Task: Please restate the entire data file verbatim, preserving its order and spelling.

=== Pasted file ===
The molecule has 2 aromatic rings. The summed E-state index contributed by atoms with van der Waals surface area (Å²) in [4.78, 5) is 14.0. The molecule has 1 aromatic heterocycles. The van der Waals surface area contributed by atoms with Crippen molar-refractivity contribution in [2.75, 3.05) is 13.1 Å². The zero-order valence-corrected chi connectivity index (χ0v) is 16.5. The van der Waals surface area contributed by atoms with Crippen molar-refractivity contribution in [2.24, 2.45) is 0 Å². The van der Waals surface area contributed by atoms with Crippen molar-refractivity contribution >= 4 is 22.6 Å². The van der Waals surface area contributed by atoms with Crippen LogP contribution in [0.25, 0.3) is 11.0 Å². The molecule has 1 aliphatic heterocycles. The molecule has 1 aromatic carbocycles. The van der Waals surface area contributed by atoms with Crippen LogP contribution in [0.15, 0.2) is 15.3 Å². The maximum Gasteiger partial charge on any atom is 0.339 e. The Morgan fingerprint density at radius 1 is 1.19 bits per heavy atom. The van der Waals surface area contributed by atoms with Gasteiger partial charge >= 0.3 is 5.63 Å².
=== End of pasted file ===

The molecule has 2 aromatic rings. The summed E-state index contributed by atoms with van der Waals surface area (Å²) in [4.78, 5) is 14.0. The molecule has 1 aromatic heterocycles. The van der Waals surface area contributed by atoms with Crippen molar-refractivity contribution in [2.75, 3.05) is 13.1 Å². The zero-order valence-corrected chi connectivity index (χ0v) is 16.5. The van der Waals surface area contributed by atoms with Crippen molar-refractivity contribution in [2.24, 2.45) is 0 Å². The van der Waals surface area contributed by atoms with Crippen molar-refractivity contribution >= 4 is 22.6 Å². The van der Waals surface area contributed by atoms with Crippen LogP contribution in [0.25, 0.3) is 11.0 Å². The molecule has 1 aliphatic heterocycles. The molecule has 1 aromatic carbocycles. The van der Waals surface area contributed by atoms with Crippen LogP contribution in [0.15, 0.2) is 15.3 Å². The maximum Gasteiger partial charge on any atom is 0.339 e. The Morgan fingerprint density at radius 1 is 1.19 bits per heavy atom. The van der Waals surface area contributed by atoms with Gasteiger partial charge >= 0.3 is 5.63 Å².